I used to take my boys to a sushi place with a train at the bar. The miniature train was fun enough for the boys, but if the place wasn’t too busy, the chef would also send us little paper origami cranes throughout the meal. When the train came trundling around the bend, each crane was smaller than the last, until the final one, which was smaller than a fingertip. This was absolutely spellbinding for the boys, and allowed their mother to eat in peace while enjoying the laughter of her children. I always tipped that man with every extra dollar I had – his understanding of the use of play in his business had enormous value for me as a customer. For a chef in a demanding business, I suspect it also made a long, late night in the restaurant pass more quickly.

These examples represent introducing play to a workplace without compromising anything on the efficiency side of the equation.

The cooking still gets done, even if the chefs are enjoying themselves. In fact, it gets done faster, with more flair. The entertaining aspects of the food preparation do not affect the quality of the meal, and make the experience of eating in that restaurant more valuable than at the traditional eatery next door. The origami cranes were quick to whip up and didn’t cost the restaurant too much – at least the tips probably offset the expense of the paper. The activities are initiated by the employees, as opposed to dictated by managers, so the employees derive creative satisfaction without compromising their deliverable.

Enterprise Rent-a-Car, global vehicle rental provider, is an excellent example of a company with a play-like, employee-centric strategy. Plus, their employees are playful.

Enterprise’s mission statement is not what you might expect. “Exceed our customers expectations,” and “best service provider” don’t appear until the second and third lines. The first line of their mission is: “to provide our employees with a great place to work.” This is not because Enterprise is willing to sacrifice customer satisfaction to make employees happy – quite the contrary. It’s because Enterprise understands that these two things are not mutually exclusive.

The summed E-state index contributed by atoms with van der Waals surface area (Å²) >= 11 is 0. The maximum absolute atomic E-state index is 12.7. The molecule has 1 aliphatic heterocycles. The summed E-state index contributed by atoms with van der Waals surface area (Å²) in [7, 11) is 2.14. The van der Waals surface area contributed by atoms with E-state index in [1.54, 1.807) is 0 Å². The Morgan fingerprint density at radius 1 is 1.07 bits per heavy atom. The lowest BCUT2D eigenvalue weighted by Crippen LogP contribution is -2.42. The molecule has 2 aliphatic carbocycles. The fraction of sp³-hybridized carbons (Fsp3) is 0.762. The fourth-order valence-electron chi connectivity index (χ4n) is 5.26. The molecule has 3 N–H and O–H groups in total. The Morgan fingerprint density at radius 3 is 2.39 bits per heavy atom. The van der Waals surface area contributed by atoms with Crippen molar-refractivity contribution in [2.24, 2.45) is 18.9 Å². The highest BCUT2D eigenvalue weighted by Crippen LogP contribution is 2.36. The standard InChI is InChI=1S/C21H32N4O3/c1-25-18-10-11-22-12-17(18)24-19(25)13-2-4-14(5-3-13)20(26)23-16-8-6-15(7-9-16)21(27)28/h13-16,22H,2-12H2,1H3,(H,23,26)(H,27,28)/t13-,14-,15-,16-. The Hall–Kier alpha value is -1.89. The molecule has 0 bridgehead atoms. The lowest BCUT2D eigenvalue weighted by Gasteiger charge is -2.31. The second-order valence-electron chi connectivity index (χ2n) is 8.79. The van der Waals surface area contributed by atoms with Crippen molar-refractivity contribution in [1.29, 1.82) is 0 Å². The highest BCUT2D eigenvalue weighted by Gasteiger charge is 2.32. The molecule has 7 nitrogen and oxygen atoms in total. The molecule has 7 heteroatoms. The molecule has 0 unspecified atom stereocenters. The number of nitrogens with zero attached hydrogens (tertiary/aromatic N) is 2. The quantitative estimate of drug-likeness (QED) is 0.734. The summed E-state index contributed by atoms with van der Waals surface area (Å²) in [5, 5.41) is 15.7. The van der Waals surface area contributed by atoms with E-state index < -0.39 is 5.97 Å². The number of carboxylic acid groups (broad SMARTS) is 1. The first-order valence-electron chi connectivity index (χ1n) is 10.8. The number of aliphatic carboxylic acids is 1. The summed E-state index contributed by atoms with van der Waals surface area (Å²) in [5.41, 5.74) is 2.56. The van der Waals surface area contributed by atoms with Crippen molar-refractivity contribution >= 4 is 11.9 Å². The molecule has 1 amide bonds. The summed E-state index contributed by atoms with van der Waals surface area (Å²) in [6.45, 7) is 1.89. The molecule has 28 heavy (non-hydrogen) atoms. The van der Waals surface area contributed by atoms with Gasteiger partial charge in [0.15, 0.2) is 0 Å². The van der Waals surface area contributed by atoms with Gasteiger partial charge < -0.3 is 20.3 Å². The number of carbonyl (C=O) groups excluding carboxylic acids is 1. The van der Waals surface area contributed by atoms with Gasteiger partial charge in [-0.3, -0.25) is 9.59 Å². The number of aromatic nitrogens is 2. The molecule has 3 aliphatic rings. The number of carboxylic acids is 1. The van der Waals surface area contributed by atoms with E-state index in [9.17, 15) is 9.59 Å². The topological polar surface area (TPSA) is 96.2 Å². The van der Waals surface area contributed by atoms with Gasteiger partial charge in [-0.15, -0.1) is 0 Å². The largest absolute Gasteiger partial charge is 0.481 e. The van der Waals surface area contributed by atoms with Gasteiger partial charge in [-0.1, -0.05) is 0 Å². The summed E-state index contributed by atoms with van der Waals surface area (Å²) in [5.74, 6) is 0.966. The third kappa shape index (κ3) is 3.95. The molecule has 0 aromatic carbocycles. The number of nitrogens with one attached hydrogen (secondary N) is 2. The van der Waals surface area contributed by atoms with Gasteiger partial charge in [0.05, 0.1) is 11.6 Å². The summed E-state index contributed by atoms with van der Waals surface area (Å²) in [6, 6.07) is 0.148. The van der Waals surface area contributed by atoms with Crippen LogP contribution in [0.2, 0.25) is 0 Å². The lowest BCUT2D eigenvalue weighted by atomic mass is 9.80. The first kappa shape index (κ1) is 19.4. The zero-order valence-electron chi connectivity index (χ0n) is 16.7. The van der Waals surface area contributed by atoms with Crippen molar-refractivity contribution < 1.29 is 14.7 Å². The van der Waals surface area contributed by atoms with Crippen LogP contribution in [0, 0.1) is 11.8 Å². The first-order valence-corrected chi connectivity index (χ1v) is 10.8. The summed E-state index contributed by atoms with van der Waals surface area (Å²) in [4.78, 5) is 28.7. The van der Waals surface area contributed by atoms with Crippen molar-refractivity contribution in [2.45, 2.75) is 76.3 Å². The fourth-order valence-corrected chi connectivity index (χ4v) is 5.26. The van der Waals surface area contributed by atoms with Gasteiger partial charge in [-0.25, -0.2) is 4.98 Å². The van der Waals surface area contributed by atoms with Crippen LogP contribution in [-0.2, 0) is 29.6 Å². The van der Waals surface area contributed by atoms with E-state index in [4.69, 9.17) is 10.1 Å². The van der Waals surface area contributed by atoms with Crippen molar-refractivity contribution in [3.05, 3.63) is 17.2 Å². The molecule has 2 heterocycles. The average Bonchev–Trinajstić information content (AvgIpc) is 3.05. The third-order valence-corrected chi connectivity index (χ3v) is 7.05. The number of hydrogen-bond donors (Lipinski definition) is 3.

Enterprise knows that if their employees, who work closely with their customers in detailed face-to-face interactions every day, work in a nurturing, pleasant environment in which their work experience is crafted to be personally rewarding, the employees will be pleasant with customers. 

Richard Branson is quoted as saying: customers don’t come first. Employees do. Take care of your employees and they will take care of your customers.

Enterprise uses unique language on their web site that provides clues to their work environment, using words like “care” and “family.” In addition to that, they have employee testimonials on the site. We get to hear directly from employees what it’s like to work for Enterprise. Enterprise employees report feeling deeply satisfied with their work experience for a variety of reasons, many of which are part of a playful environment.

If you visit an Enterprise location to engage their services, you will probably notice the authentic joy the team seems to exude. They will banter playfully with one another and with customers. I’ve noticed this at dozens of locations and you’ll discover few exceptions to that rule on customer testimonial sites. Especially when you’ve just got off three back-to-back, connecting flights and you just want your car so you can get to your hotel and go to sleep, their pleasantness will make all the difference.